Edward Mumbuu Jnr
Former defence minister and the current Oshikoto governor, Penda Ya Ndakolo’s only asset to his name is a mahangu field, according to the 2019/2020-asset declaration for lawmakers.
The politician made this known to the public via the asset declarations by Members of Parliament (MPs), which is a requirement of the Powers, Privileges and Immunities of Parliament Act of 1996.
Ya Ndakolo’s declaration of a mahangu field as his only asset reinforces the public perception that MPs do not take the process of asset declaration seriously.
Contacted for comment on Sunday, Ya Ndakolo told Nampa he declared everything he owns, including houses, vehicles and cattle posts.
“It’s not true. How can I have a mahangu field only? It’s not correct at all. I [completed the register] myself and submitted it to the office of the National Assembly,” he said.
“I don’t know what the problem with that document is. I mentioned everything including my three houses in Ondangwa, Omuthiya and Windhoek and a cattle post in one of the areas and even vehicles,” added Ya Ndakolo.
When it was put to National Assembly Deputy Speaker Loide Kasingo on Friday that a certain MP declared a mahangu field as their sole asset, she found it amusing and burst into laughter.
She said there is no way an MP can just have a mahangu field to their name.
“We must take [asset declaration] very serious according to the law. We are expected to be serious,” she said.
A review of the latest asset register of 2019/20 shows a trend of many politicians having nothing to declare, not participating in the exercise and in some instances, under-declaring.
Former information deputy minister Engelbrecht Nawatiseb declared a unit trust account with First National Bank as his only asset, not disclosing how much the investment was worth.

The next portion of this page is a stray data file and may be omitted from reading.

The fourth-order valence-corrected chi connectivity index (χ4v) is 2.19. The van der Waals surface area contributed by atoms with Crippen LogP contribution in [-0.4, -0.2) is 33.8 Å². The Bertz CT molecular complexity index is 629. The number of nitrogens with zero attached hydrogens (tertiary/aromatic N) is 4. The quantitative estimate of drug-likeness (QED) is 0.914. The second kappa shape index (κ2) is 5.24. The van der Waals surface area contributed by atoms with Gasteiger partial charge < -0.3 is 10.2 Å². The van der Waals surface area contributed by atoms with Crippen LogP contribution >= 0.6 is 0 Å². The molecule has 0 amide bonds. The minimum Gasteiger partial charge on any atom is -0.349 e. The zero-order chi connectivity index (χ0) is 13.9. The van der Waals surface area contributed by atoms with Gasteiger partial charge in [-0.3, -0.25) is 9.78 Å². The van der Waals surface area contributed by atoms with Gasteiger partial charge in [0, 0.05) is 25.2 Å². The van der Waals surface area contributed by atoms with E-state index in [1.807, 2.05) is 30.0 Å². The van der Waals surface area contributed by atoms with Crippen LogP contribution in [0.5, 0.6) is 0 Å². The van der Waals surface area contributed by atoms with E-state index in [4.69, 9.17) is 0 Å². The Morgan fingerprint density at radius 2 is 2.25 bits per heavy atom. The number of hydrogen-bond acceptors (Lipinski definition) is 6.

Former Swapo lawmakers Leevi Katoma, Marina Kandumbi and Paula Kooper all had nothing to declare. Gotthard Kasuto and Johanna Kandjimi did not disclose anything either. Nor did former National Unity Democratic Organisation MP Meundju Jahanika and Hambyuka Hamunyera, a Swapo member.
The same applies for Popular Democratic Movement representatives Elma Dienda and Jennifer Van den Heever.
Former Workers Revolutionary Party parliamentarian Salmon Fleermuys and Lusia Nghaamwa, the wife of former Ohangwena governor Usko Nghaamwa declared nothing.
In essence, this is to say they do not have assets to their names. MPs are required to declare their shareholding and financial interest in companies, remunerative work outside of parliament, directorships, partnerships, sponsorships, gifts and discounts, property ownership, the value of their pensions, trusts and their spouses and children’s interests where the members benefit directly or indirectly.
This notwithstanding, parliament is still without an auditing system for the declarations made by MPs, leaving the accuracy of the asset declaration register solely pinned on the honesty of MPs.
When contacted, National Assembly Speaker Peter Katjavivi’s office referred Nampa to Lydia Kandetu, the assembly’s secretary.
“All my office does is publish what the members declare. We cannot force them to declare or hold them accountable. They declare to the Speaker and only the Speaker can hold them accountable,” Kandetu said on Friday.
Fanuel Kaapama, a political analyst approached on Sunday for his view on asset declaration by those entrusted with public office and resources said: “The key issue is that this is not a voluntary exercise but a statutory requirement. If the MPs are not taking it seriously, it raises questions and points fingers to the Office of the Speaker.
If there are shortcomings and the credibility of asset declaration is being questioned, it’s this office that must allay those fears.”